Political Inclusion

Carnegie Project Working Group 1 — Political Inclusion

The Political Inclusion working group, led by A.Kadir Yildirim, investigates prospects for establishing pluralistic political systems in a number of the MENA region’s most influential states. The research from this group addresses topics such as the inclusion of marginalized voices in decision-making processes; the establishment of pluralistic systems in ethnically diverse settings; obstacles that hamper the development of inclusive systems, such as corruption and patronage; and the reformulation of state-society relations in the transitioning MENA region.

This working group is part of a two-year project that confronts the governance crisis in the Middle East and identifies effective and lasting policy interventions to foster more inclusive and pluralistic states in the region.


Group Members




A.Kadir Yildirim, Ph.D., Rice University's Baker Institute for Public Policy

Yildirim is a research scholar at the Baker Institute. His main research interests include democratization, politics and religion, political Islam and Turkish politics. His most recent book, "Muslim Democratic Parties in the Middle East: Economy and Politics of Islamist Moderation," analyzes the trajectories of Islamist parties in Egypt, Morocco and Turkey.


Mazen Hassan, Ph.D., Cairo University

Hassan is an assistant professor of comparative politics at Cairo University and a Carnegie Fellow at Harvard University's Ash Center. He specializes in party systems, electoral systems, new democracies and experimental political science. He has co-authored two books on the Egyptian political system in transition following the 2011 revolution.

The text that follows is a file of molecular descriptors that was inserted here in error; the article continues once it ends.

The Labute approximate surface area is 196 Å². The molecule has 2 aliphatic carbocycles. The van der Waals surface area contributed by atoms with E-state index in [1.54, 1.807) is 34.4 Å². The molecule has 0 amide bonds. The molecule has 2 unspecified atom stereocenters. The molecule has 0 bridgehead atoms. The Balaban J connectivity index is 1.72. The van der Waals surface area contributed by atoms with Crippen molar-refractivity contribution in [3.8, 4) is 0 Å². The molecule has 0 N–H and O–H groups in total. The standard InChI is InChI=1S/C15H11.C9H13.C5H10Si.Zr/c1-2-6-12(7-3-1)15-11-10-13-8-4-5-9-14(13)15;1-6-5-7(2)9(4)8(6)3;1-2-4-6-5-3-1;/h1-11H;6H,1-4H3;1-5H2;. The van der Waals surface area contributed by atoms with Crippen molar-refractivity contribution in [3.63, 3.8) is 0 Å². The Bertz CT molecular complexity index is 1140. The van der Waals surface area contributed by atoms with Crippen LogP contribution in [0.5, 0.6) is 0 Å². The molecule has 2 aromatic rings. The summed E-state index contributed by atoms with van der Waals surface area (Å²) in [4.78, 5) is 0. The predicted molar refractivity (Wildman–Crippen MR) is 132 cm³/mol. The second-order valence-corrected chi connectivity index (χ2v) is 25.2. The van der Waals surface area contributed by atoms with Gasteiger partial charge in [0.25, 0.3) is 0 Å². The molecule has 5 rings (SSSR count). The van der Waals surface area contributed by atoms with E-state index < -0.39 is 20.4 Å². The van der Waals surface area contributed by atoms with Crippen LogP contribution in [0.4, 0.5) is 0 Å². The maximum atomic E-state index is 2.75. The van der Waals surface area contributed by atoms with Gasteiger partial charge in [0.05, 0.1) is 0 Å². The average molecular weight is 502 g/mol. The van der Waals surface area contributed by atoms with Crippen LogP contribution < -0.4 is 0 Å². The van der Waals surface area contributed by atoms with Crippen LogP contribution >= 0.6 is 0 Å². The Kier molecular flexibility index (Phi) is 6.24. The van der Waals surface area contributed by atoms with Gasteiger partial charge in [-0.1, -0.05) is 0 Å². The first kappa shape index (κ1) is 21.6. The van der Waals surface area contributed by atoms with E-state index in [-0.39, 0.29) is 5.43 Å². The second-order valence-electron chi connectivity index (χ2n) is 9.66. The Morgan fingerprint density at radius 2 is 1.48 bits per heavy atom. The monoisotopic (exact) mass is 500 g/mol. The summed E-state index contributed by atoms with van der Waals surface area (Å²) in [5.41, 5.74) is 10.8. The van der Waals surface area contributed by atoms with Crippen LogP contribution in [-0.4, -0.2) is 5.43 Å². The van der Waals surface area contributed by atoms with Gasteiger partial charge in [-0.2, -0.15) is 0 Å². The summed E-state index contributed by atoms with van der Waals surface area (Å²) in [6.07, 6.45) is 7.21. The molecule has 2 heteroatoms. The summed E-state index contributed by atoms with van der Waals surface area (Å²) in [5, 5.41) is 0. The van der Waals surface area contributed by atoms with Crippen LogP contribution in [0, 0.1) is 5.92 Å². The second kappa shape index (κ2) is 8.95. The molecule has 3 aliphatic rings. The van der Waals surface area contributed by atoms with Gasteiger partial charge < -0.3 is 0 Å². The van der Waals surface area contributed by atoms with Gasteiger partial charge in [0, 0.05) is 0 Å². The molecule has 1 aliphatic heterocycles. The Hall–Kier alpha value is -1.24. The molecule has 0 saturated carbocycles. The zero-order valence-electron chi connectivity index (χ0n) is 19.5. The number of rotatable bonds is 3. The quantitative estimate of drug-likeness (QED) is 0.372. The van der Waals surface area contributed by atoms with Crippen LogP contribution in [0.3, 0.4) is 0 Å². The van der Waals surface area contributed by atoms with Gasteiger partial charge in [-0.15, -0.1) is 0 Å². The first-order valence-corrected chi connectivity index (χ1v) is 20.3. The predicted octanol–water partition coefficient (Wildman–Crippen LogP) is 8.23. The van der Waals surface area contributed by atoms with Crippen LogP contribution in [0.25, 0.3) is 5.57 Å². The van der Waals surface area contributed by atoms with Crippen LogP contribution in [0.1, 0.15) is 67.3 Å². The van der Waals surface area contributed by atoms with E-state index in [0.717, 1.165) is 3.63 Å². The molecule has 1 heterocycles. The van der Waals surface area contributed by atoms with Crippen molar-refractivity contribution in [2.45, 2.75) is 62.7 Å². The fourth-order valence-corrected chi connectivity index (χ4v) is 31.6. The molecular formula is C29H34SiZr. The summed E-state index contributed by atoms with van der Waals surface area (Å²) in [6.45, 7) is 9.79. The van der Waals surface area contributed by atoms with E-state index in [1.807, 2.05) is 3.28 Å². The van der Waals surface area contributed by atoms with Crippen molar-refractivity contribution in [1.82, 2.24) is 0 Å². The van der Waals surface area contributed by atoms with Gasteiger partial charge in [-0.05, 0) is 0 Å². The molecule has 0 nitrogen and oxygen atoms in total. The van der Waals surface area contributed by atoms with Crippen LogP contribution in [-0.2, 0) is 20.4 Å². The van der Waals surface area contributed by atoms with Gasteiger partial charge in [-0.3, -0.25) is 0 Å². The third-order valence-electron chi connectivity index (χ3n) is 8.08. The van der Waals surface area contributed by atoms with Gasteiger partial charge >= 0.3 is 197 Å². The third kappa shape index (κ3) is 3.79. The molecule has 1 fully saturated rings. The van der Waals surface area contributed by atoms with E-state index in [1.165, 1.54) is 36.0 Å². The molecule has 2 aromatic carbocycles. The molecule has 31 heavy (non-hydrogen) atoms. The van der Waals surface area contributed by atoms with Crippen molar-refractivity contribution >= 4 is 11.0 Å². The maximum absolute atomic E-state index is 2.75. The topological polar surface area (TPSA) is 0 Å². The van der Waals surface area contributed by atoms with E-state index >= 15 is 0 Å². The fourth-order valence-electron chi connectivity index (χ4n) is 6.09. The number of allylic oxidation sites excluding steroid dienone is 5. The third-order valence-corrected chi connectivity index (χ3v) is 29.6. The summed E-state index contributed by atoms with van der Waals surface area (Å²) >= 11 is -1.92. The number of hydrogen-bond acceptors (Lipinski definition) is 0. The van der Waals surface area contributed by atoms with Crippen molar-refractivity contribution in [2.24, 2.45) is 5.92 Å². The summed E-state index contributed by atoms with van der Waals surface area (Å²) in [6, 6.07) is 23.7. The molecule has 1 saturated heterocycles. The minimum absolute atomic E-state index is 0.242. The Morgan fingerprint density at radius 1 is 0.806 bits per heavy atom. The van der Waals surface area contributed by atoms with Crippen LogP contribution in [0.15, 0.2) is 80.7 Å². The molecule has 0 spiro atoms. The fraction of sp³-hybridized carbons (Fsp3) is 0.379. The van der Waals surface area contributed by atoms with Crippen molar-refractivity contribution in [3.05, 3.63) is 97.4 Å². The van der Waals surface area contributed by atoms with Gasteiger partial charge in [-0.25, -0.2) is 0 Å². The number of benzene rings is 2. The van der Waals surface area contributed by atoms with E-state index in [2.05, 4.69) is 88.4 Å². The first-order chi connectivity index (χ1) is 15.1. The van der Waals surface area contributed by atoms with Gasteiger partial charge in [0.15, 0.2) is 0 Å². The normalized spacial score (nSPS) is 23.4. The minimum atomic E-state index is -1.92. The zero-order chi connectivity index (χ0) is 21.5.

Hassan’s research examines whether the experiment of substantially increased representation of women and Copts in the Egyptian parliament has led to significant changes in either the introduction of new topics or the discussion of traditional topics through content analysis of parliamentary scripts and interviews.


Valentine Moghadam, Ph.D., Northeastern University

Moghadam is the director of the International Affairs Program and the Middle East Studies Program at Northeastern University, where she is also a professor of sociology. Her areas of research include revolutions and social movements, transnational feminist networks, and gender, development and democratization in the MENA region.

Moghadam's research analyzes Tunisia’s democratic transition — its achievements thus far, its potential as a successful women-friendly democracy, and the challenges that it faces — drawing on new fieldwork to elicit information on women’s legislative priorities and their progress in electoral politics and political leadership.


Imad Salamey, Ph.D., Lebanese American University

Salamey is the director of the Institute for Social Justice and Conflict Resolution at the Lebanese American University in Beirut, Lebanon, where he is an associate professor of political science and international affairs. He is also the president of the Center for Arab Research and Development.

Salamey’s research aims to answer what constitutes a legitimate and viable state — given communal diversity — by exploring different means for integration and accommodation, such as constitutional revisions, electoral systems, and power-sharing. He presents different political inclusion propositions for multi-communitarian states including Syria, Libya, Yemen, Lebanon and Morocco.


Abdeslam Maghraoui, Ph.D., Duke University

Maghraoui is an associate professor of the practice of political science at Duke University. He is a core faculty member of Duke's Islamic Studies Center and Middle East Studies Center. His work focuses on the interaction between culture and politics in the context of Arab and Muslim-majority countries.

Maghraoui’s research assesses the effect of religious identity on tolerance in a Muslim context. It investigates individual attitudes toward the violation of social norms in a Muslim society by building on data from experimental surveys conducted in Morocco, Pakistan and Turkey, in an environment where collective norms are often non-negotiable.